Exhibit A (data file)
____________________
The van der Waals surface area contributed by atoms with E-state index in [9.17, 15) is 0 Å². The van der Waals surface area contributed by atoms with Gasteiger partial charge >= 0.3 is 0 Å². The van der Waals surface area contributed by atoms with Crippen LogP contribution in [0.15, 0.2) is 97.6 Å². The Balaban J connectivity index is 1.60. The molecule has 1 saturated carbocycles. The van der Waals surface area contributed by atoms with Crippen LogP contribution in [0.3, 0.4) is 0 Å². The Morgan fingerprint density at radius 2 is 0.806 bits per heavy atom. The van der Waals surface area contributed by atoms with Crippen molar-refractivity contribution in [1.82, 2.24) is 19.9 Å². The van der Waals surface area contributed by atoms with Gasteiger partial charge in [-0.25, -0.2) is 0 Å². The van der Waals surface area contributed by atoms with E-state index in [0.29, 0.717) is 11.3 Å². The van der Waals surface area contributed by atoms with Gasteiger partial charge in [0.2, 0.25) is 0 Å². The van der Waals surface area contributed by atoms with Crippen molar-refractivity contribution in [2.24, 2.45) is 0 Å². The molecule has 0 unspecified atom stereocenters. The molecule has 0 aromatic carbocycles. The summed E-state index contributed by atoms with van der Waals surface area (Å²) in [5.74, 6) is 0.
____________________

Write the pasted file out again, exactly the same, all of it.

The van der Waals surface area contributed by atoms with E-state index in [9.17, 15) is 0 Å². The van der Waals surface area contributed by atoms with Gasteiger partial charge >= 0.3 is 0 Å². The van der Waals surface area contributed by atoms with Crippen LogP contribution in [0.15, 0.2) is 97.6 Å². The Balaban J connectivity index is 1.60. The molecule has 1 saturated carbocycles. The van der Waals surface area contributed by atoms with Crippen LogP contribution in [0.3, 0.4) is 0 Å². The Morgan fingerprint density at radius 2 is 0.806 bits per heavy atom. The van der Waals surface area contributed by atoms with Crippen molar-refractivity contribution in [1.82, 2.24) is 19.9 Å². The van der Waals surface area contributed by atoms with Gasteiger partial charge in [-0.25, -0.2) is 0 Å². The van der Waals surface area contributed by atoms with E-state index in [0.29, 0.717) is 11.3 Å². The van der Waals surface area contributed by atoms with Gasteiger partial charge in [0.2, 0.25) is 0 Å². The van der Waals surface area contributed by atoms with Crippen molar-refractivity contribution in [2.24, 2.45) is 0 Å². The molecule has 0 unspecified atom stereocenters. The molecule has 0 aromatic carbocycles. The summed E-state index contributed by atoms with van der Waals surface area (Å²) in [5.74, 6) is 0.